Air Force soups up command center

The U.S. Air Force is establishing a new high-tech command center at Prince Sultan Air Base in Saudi Arabia to monitor the no-fly zone over Iraq.

The Air Force celebrated the initial opening of the new Combined Aerospace Operations Center in recent weeks and is racing to make it fully operational by mid-July.

The center integrates numerous intelligence and information-gathering platforms to give commanders virtually all the information they need at their fingertips. The facility is the new standard for Air Force command centers worldwide, according to service officials.

Air Force officials briefed two four-star generals — Lester Lyles, the commander of the Air Force Materiel Command, and John Jumper, who heads Air Combat Command — on the new facility's capabilities June 7 at a sister facility at Langley Air Force Base, Va.

"What we've developed here is the first large step in being able to do the horizontal integration of manned, unmanned and space platforms and coordinating that with command and control," Jumper said. This way, "the data we take in and suck up is now presented in a quality format that allows the commander to make decisions based on rational alternatives in various scenarios."

The Langley facility is known as the Combined Aerospace Operations Center-Experimental (CAOC-X). Although it could potentially be used in wartime, it is primarily a laboratory to develop the software and other technologies needed for other command centers, such as the Prince Sultan facility, now and into the future.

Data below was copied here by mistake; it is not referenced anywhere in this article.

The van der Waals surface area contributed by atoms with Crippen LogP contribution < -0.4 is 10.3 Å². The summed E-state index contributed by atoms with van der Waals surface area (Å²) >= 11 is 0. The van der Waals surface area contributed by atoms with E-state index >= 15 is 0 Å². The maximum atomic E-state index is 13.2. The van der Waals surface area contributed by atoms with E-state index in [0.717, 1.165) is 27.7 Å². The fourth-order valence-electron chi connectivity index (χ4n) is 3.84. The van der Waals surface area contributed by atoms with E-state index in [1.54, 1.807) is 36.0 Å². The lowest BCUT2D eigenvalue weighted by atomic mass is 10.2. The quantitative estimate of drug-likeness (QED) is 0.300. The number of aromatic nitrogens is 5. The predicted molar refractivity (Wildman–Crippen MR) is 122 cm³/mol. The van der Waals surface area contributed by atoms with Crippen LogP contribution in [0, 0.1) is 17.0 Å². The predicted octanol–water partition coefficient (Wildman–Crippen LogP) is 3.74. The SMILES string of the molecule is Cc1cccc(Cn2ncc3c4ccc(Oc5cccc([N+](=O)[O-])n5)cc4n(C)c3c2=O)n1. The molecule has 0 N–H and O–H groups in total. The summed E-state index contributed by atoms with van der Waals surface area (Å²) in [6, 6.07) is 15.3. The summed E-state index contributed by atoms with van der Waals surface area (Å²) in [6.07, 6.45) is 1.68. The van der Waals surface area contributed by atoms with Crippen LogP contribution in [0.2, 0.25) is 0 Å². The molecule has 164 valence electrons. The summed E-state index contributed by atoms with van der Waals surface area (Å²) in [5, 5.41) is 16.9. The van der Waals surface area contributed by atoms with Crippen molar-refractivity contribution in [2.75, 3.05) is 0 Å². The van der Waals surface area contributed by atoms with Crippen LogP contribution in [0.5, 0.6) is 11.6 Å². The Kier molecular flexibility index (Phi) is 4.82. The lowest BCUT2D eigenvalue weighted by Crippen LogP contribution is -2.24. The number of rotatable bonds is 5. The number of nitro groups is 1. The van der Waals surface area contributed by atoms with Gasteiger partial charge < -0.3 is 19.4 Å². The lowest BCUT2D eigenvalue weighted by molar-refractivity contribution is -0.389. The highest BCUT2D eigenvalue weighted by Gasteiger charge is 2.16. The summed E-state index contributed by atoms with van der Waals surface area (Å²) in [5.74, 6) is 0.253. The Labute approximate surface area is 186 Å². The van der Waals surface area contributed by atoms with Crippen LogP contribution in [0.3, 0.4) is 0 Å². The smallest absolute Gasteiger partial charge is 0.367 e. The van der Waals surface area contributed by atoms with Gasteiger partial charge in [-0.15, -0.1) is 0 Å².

Among other things, the new command center automates about 80 percent of the process for sharing information with allied forces — a process considered by many military officials to be a major headache because of the plethora of rules, regulations and policies governing what information can be shared with which country. Officials are trying to fully automate the process.

"The bottom line is that we are intent on being able to operate in peacetime the same way we operate in wartime," said Maj. Gen. Jerry Perryman, commander of the aerospace command and control, intelligence, surveillance and reconnaissance center at Langley. "You can't wait for the battle to start before you bring in these other countries."

The new command center also includes a "data wall" — a long, rectangular screen mounted on a wall and containing an array of information available with the click of a wireless mouse.

The data wall, for example, might show a map of the Iraqi desert with icons representing friendly and enemy forces. If a commander spots an air defense rocket that might spell trouble and needs to decide how best to take it out, he can click the mouse and learn whether an unmanned aerial vehicle or weapon system is available for action.


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